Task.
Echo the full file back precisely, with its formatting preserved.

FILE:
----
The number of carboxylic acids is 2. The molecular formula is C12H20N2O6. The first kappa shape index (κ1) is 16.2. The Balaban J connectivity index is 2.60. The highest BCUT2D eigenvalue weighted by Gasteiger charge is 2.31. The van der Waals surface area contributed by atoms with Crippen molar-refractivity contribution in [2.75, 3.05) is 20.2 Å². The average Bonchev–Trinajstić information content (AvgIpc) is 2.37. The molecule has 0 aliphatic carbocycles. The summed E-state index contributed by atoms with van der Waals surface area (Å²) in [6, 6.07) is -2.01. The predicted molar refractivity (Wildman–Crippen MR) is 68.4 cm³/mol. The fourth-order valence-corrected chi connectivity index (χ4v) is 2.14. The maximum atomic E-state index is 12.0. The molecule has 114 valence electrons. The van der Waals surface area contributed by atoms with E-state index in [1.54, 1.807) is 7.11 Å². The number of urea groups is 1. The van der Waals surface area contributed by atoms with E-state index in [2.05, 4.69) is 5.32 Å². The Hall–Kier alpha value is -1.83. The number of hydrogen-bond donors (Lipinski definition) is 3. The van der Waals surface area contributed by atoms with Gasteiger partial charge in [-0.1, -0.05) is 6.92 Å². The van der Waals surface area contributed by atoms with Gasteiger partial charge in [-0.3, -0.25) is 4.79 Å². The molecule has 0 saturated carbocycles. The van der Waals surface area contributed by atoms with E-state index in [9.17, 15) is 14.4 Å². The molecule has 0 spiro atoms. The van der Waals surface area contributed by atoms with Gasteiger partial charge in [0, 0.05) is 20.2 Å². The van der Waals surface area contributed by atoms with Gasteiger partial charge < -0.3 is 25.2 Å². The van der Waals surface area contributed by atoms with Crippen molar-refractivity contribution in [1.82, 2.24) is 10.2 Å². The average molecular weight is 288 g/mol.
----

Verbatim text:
The number of carboxylic acids is 2. The molecular formula is C12H20N2O6. The first kappa shape index (κ1) is 16.2. The Balaban J connectivity index is 2.60. The highest BCUT2D eigenvalue weighted by Gasteiger charge is 2.31. The van der Waals surface area contributed by atoms with Crippen molar-refractivity contribution in [2.75, 3.05) is 20.2 Å². The average Bonchev–Trinajstić information content (AvgIpc) is 2.37. The molecule has 0 aliphatic carbocycles. The summed E-state index contributed by atoms with van der Waals surface area (Å²) in [6, 6.07) is -2.01. The predicted molar refractivity (Wildman–Crippen MR) is 68.4 cm³/mol. The fourth-order valence-corrected chi connectivity index (χ4v) is 2.14. The maximum atomic E-state index is 12.0. The molecule has 114 valence electrons. The van der Waals surface area contributed by atoms with E-state index in [1.54, 1.807) is 7.11 Å². The number of urea groups is 1. The van der Waals surface area contributed by atoms with E-state index in [2.05, 4.69) is 5.32 Å². The Hall–Kier alpha value is -1.83. The number of hydrogen-bond donors (Lipinski definition) is 3. The van der Waals surface area contributed by atoms with Gasteiger partial charge in [-0.1, -0.05) is 6.92 Å². The van der Waals surface area contributed by atoms with Gasteiger partial charge in [-0.3, -0.25) is 4.79 Å². The molecule has 0 saturated carbocycles. The van der Waals surface area contributed by atoms with E-state index in [9.17, 15) is 14.4 Å². The molecule has 0 spiro atoms. The van der Waals surface area contributed by atoms with Gasteiger partial charge in [0, 0.05) is 20.2 Å². The van der Waals surface area contributed by atoms with Gasteiger partial charge < -0.3 is 25.2 Å². The van der Waals surface area contributed by atoms with Crippen molar-refractivity contribution in [1.82, 2.24) is 10.2 Å². The average molecular weight is 288 g/mol.